Phlegraean Fields: a detailed study on seismic phenomena online on the INGVvulcani website
The text is edited by Mauro Di Vito, Francesca Bianco, and Carlo Doglioni.
Yesterday, August 24, the National Institute of Geophysics and Volcanology, partner of the I don't take risks campaign, published on its blog INGVvulcani an interesting study entitled "The origin of seismic swarms in the Phlegraean Fields". The study was edited by Mauro Di Vito, Director of the Naples section of the Vesuvius Observatory, Francesca Bianco, Director of the Ingv Volcanoes Department, and Carlo Doglioni, President of Ingv.
The report comes at a time of particular attention for the Phlegraean Fields: in recent weeks, in fact, the area has been affected more frequently by seismic swarms, as the one occurred on August 18, which resulted in just over one hundred earthquakes of magnitude greater than or equal to zero, and maximum magnitude 3.6 (± 0.3). Seismic events related to volcanic activity were felt by the population but resulted in no damage, as reported by the Civil Protection Department.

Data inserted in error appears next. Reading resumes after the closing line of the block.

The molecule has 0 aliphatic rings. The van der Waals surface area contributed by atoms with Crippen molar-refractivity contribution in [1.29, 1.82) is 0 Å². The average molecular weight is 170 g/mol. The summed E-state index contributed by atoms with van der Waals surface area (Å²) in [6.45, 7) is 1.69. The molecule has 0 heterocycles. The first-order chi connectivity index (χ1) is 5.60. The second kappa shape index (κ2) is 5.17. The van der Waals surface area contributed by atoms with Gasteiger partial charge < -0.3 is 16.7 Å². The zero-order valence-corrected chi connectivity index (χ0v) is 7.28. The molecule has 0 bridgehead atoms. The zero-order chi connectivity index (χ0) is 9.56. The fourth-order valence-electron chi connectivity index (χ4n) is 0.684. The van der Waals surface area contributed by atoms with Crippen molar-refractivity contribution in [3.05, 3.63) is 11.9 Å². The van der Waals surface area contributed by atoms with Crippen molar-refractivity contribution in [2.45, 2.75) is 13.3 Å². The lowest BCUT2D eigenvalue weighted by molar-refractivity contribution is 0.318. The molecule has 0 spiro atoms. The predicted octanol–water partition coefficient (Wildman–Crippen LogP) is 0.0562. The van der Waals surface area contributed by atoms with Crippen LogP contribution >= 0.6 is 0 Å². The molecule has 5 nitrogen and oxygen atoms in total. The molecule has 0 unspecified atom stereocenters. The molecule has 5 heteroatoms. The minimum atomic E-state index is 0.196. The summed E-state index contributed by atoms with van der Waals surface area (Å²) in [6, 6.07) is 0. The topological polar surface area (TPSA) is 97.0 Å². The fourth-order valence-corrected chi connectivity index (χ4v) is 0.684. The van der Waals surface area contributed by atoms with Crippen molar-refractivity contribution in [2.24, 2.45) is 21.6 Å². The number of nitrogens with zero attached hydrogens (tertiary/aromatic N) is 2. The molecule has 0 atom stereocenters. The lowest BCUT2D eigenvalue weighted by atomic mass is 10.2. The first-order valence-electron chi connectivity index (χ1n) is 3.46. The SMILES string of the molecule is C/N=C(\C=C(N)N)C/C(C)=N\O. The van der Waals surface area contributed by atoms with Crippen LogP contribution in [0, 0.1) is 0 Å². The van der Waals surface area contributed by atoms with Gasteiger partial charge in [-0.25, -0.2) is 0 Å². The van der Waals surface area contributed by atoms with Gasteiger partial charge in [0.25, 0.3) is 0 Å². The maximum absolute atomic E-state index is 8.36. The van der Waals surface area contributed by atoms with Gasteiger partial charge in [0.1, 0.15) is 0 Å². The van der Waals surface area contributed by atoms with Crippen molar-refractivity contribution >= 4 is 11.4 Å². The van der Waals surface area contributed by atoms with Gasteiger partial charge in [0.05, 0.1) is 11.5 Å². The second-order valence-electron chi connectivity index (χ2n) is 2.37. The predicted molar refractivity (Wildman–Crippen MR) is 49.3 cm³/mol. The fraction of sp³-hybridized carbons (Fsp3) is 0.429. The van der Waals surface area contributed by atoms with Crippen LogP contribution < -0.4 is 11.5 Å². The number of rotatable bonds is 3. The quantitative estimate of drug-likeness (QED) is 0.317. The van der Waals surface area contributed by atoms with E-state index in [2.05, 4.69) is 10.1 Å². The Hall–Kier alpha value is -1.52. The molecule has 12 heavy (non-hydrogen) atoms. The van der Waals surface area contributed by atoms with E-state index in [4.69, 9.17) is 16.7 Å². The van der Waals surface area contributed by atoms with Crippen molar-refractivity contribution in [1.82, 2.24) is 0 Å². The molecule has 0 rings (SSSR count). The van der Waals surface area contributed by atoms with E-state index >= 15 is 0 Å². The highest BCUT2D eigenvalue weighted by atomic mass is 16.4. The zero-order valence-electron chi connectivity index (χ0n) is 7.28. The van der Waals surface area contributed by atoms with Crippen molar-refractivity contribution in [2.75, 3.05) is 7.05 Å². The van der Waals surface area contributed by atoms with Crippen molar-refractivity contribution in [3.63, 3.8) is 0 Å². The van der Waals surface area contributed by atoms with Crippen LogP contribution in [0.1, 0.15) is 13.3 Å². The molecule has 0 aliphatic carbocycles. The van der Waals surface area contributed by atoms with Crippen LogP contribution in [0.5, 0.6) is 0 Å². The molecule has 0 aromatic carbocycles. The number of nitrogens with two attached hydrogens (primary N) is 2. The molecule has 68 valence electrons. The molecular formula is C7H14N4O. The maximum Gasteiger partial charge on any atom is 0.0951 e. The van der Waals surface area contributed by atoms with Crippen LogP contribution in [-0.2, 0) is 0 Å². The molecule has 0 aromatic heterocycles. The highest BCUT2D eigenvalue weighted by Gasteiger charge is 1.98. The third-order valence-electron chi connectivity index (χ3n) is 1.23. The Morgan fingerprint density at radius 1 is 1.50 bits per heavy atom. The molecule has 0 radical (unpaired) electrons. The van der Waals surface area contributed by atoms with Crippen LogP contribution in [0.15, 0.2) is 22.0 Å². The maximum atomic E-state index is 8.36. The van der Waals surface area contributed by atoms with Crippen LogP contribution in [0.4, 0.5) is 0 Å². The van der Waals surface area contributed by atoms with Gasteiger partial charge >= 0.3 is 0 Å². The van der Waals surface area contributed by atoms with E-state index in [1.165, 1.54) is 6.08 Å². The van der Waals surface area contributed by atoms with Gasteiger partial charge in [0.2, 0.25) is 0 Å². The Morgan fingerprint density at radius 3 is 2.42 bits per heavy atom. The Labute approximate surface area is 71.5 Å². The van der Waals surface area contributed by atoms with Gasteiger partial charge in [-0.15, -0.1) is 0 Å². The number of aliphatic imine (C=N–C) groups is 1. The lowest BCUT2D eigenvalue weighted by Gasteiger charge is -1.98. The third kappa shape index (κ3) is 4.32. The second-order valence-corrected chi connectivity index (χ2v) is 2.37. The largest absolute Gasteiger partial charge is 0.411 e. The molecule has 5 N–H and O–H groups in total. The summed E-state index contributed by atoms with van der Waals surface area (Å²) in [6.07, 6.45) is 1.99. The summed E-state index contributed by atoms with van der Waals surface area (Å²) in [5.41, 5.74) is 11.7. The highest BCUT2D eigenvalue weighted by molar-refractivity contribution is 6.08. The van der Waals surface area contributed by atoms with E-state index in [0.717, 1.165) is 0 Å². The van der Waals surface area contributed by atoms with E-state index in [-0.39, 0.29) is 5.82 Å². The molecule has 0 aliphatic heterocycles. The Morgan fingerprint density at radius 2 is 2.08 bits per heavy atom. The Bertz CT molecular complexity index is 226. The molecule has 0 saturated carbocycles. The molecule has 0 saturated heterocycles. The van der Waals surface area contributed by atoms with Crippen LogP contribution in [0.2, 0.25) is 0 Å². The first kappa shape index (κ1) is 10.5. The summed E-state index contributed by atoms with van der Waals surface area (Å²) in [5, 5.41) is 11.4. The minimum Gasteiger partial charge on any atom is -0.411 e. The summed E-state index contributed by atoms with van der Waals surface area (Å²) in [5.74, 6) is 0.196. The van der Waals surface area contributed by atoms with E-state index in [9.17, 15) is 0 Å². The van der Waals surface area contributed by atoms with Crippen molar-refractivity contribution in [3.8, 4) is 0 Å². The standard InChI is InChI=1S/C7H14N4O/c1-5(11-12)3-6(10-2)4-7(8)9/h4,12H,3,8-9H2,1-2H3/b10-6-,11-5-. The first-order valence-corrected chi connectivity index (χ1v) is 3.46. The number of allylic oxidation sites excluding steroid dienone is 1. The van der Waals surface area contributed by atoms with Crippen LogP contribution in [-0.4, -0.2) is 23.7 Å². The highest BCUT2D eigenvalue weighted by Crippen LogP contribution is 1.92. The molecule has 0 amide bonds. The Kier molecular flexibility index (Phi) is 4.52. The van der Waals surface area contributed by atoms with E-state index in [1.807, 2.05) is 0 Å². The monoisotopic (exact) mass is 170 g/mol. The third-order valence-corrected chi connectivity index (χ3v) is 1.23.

At this time, the need to provide more information on the situation in the Phlegraean area arose. With these purposes the Ingv (the Italian National Institute for Scientific and Technological Research), which manages, through the Vesuvius Observatory, the monitoring of the volcano's parameters relating to seismicity, ground deformations and the physical-chemical characteristics of fumaroles, was drafted. Among the most important information reported in the paper is the indication that, based on monitoring data, "currently the probability of a volcanic eruption is relatively low, precisely because there is no evidence of magma rising to the surface".
As for the initiatives to inform the population on the volcanic risk in the Phlegraean area and the correct behaviour to adopt, please refer to the dedicated section on this website.